The coordinate descriptions that are so useful in giving locations and direction in familiar spaces of one, two, and three dimensions work equally well for phenomena whose specification requires more than three numbers. Exploratory data analysis, a statistical technique for dealing with these representations, is one of the most important applications of dimensions in current research. The ability to visualize and interpret multidimensional data sets may be one of the best gifts we can present our students in this modem age.
Some of the most useful and interesting examples of higherdimension — phenomena occur as configuration spaces — collections of geometric objects representing certain structures or motions in the natural world. The most familiar spaces are the onedimensional collection of points on a line, the twodimensional collection of points in a plane, and the threedimensional collection of points in space. But we can also consider the collection of lines in the plane, the collection of planes in space, the collection of all possible circles in a plane, or the collection of spheres in space. We illustrate this process by presenting several examples of phenomena that lead to higherdimensional configuration spaces. Consider the following (slightly unrealistic) situation: The lighting director of our local theater has to arrange a set of lights over the stage so as to illuminate certain parts of the floor at certain times. Sometimes the size of a spot is supposed to change during the course of a performance. Sometimes one colored circle is supposed to be contained in another. How can she keep track of all the circles of light and then design lighting directions so that an assistant can carry them out?
In this particular theater the lights all have the same form. A single bulb is suspended from a wire hanging down from the ceiling, and conical shade directs the light out in a beam that meets the floor in a disc of light. The sides of the shade come down at a 45° angle, so the radius of the disc is equal to the height of the bulb above the floor (Figure 33). This makes it easy for the director to specify the location of any light, since she can indicate the position of the center of the disc using the same coordinates that the director of the play uses to give instructions. That uses two coordinates, but the lighting director needs another number to represent the radius of the disc. She could, as an alternative, specify the height of the bulb above the floor, since in this idealized situation these two numbers are the same. Hence any particular disc can be represented by three coordinates, the first two being the location of the center and the third giving the radius (or, in our special case, the height).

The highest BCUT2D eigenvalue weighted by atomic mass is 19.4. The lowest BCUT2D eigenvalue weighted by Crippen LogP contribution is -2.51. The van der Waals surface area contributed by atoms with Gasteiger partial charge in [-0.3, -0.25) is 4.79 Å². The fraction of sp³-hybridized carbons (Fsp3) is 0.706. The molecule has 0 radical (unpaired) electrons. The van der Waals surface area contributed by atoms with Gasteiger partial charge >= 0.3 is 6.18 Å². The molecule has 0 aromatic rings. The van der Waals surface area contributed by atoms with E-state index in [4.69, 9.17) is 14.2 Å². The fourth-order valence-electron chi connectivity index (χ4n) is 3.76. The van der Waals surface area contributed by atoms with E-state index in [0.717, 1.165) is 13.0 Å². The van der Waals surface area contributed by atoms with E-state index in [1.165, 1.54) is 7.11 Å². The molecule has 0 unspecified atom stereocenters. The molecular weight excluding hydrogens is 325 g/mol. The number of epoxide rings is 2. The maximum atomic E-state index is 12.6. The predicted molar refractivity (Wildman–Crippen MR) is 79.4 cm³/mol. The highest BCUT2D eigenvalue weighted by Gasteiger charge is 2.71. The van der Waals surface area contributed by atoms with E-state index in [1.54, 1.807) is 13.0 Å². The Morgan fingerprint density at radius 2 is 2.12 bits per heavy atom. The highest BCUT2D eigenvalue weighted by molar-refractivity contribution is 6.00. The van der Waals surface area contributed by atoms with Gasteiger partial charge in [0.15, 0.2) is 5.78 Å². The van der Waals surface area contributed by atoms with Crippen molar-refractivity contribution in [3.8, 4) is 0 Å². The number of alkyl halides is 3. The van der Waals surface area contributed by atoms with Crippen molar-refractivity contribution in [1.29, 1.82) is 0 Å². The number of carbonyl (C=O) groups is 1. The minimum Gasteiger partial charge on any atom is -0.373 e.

Figure 33. A spotlight with a shade set at a 45 degree angle will illuminate a spot on the floor of a stage whose radius equals the height of the light above the stage. 
In this way we see that the collection of discs in the plane is threedimensional; this collection is an example of a configuration space, each disc representing one element in the configuration of spotlights. To exploit the threedimensionality as a bookkeeping device, the director can record the position of each light by giving three coordinates: for example, (6,8,5) refers to the light with center at the (6,8) position on the floor and a radius (or height) of 5.
To call this a space indicates something more than convenience of recording. It is a signal that the arithmetic of the coordinates reflects properties of the geometry of lights. For example, a spotlight with coordinates (6,8,5) stays on the stage, while the light (6,4,5) shines off the front of the stage. It is easy to determine a rule to tell when a light stays away from the front rim of the stage, namely that the second coordinate be larger than the third.
More complex problems facing the lighting director can also be solved by referring to the coordinates. For example, when will one spot be entirely separate from another? In words, this happens when the distance between the points in the plane given by the first two coordinates is greater than the sum of the third coordinates. In symbols, the condition is expressed by
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(x  x´)^{2} + (y  y´)^{2}  >  r + r´ 
In this configuration space the three coordinates do not play the same sorts of roles; so even though the geometry of the configuration space is threedimensional, it treats the last coordinate differently from the first two. It is not identical to the usual geometry of ordinary threespace, where the Pythagorean theorem treats all coordinates the same way. An important aspect of configuration spaces are the special symmetries they possess. [an error occurred while processing this directive]